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Time Management

Simplify Your Life

Do you have a speeded-up life? Is hectic the new normal? Many of us go to workplaces rife with dissatisfactions, unrealistic expectations, and frenetic changes. Even in the best of work situations, the pace of change and the exponential growth of information can be the cause of stress, burnout, and a fear that there is no relief in sight. Do not despair. There are simple and easy changes you can make to break the cycle of running frantically just to continue falling behind. The trick is to make a conscious, concerted effort to do less.

In simplifying your life, start with easy steps that you can do immediately. Look for ways to reduce and streamline the routine activities of daily living. This does not require that you move to a small cabin in Montana and give up city living.  As the following tips show, you do not have to give up all luxuries or live an austere life. This is not about poverty or deprivation. The object is to make choices and have the time to pursue those choices.

  • Get rid of clutter. Piles of things serve as distractions and make you feel guilty. Only keep information that has meaning and is useful. If you save it, be sure you're going to read it again or use it within the next three months.

  • Eliminate the junk mail you receive by writing to: Direct Marketing Association, Mail Preference Service, P.O. Box 9008, Farmingdale, NY 11735-9008. Include your full name and address, and request that your name be removed from their mailing list.
    To remove yourself from telemarketing lists call 1-888-382-1222.

  • Keep the telephone- it really can be a convenience- but do not feel obligated to answer it every time it rings. Get rid of call waiting. Is it really so important that you not miss that call? Unless you are a physician who is on duty, most things can wait the few minutes until you are off the line. Text messages interrupt in-person conversations that in turn delay other meetings.  This constant busyness is exaserbated by short, fragmented attention is not the best way to achieve calmness.

  • Get and stay out of debt. Keep only one credit card, and use it for emergencies or for collateral. Living beyond your means is a trap.

  • Spend more time with family and friends. After all, these are the relationships that are the most important. On your death bed, you will look back and remember your friendships and your experiences, not the number of telephone calls you returned or meetings you attended.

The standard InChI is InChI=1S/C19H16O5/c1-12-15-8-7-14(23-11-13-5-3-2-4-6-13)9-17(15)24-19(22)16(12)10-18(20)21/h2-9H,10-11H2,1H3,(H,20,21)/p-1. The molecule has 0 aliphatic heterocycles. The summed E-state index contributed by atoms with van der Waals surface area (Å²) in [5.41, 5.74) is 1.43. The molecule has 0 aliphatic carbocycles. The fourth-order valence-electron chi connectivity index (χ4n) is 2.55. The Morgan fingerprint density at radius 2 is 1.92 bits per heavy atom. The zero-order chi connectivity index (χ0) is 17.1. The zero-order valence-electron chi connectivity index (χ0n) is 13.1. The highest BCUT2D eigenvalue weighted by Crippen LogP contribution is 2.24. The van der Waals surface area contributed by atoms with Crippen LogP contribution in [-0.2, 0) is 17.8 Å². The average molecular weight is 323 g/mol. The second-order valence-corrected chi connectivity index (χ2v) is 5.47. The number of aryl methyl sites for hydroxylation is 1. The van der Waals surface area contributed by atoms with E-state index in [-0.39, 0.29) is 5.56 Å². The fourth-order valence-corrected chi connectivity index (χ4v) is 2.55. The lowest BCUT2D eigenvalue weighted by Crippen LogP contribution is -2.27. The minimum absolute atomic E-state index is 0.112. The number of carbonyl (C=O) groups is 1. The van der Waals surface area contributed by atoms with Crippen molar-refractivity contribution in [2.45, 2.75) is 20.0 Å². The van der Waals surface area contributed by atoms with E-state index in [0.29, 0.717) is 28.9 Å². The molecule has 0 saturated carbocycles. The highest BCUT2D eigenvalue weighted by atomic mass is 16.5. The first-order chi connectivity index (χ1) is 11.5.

• Read more, and watch less television. There are some valuable programs, but choose carefully. Watch programs that will enrich your life rather than numb your brain.

  • Collect and pay bills twice a month only. For cash flow purposes, you may choose not to mail the payment until closer to the due date, but using a system makes bill paying much easier. Or elect to pay them electronically.

  • Open your closet and ask whether it is really worth saving all those items on the off chance that they might come back in fashion. Toss, recycle, or sell the excess. You can donate them to charity. That includes items your bought but never wore, that do not fit, are uncomfortable, or that you dislike. Keep only those things you wear regularly.

  • Delegate more. Let others learn, grow and accept greater responsibility. You cannot do it all, nor should you. Find out what people do, and find ways to let them do more of it. In addition, resist telling people all the details about how to do something. Instead, tell them what needs to be done and the results desired. Allow them to choose the method.

  • Simplify decision-making. Do not agonize over minor ones-- they are still minor with or without the agony. Worry rarely improves the quality of the decision.

  • Volunteer to do something only after you give up something else. Do not add unless you subtract.

  • Use effective electronic filing systems and set up “rules” and “filters” that automatically place certain incoming emails-that you designate- into folders.  Newsletters, jokes from friends and routine updates are generally safe choices.

  • Instead of parking your car at the airport, consider taking a cab, shuttle or limo. They are more convenient and often less expensive. The real gain is that you can work, read or relax (before dealing with security!)

  • Buy in bulk. Whether you're getting office supplies, appreciation gifts or cards it's more efficient to buy for long-range needs than to frequently run out to buy individual items.

  • Say "no" to things, people, places, tasks and opportunities that clutter up your life.

  • Simplify in every way. Eliminate the unimportant, whether it be relationships, tasks, responsibilities, possessions or beliefs. Organize the remainder.

Be proud that you found time for a break and still got done what needed to be done. Do not be proud because you have not enjoyed a weekend break in three months.



Odette Pollar is a nationally known speaker, author, and consultant. President of the management consulting firm, Smart Ways to Work based in Oakland, CA, her most recent book is Surviving Information Overload. Email to share your comments, questions and suggestions: odette@SmartWaysToWork.com. Visit us at: www.smartwaystowork.com call: 1-800-599-8463.

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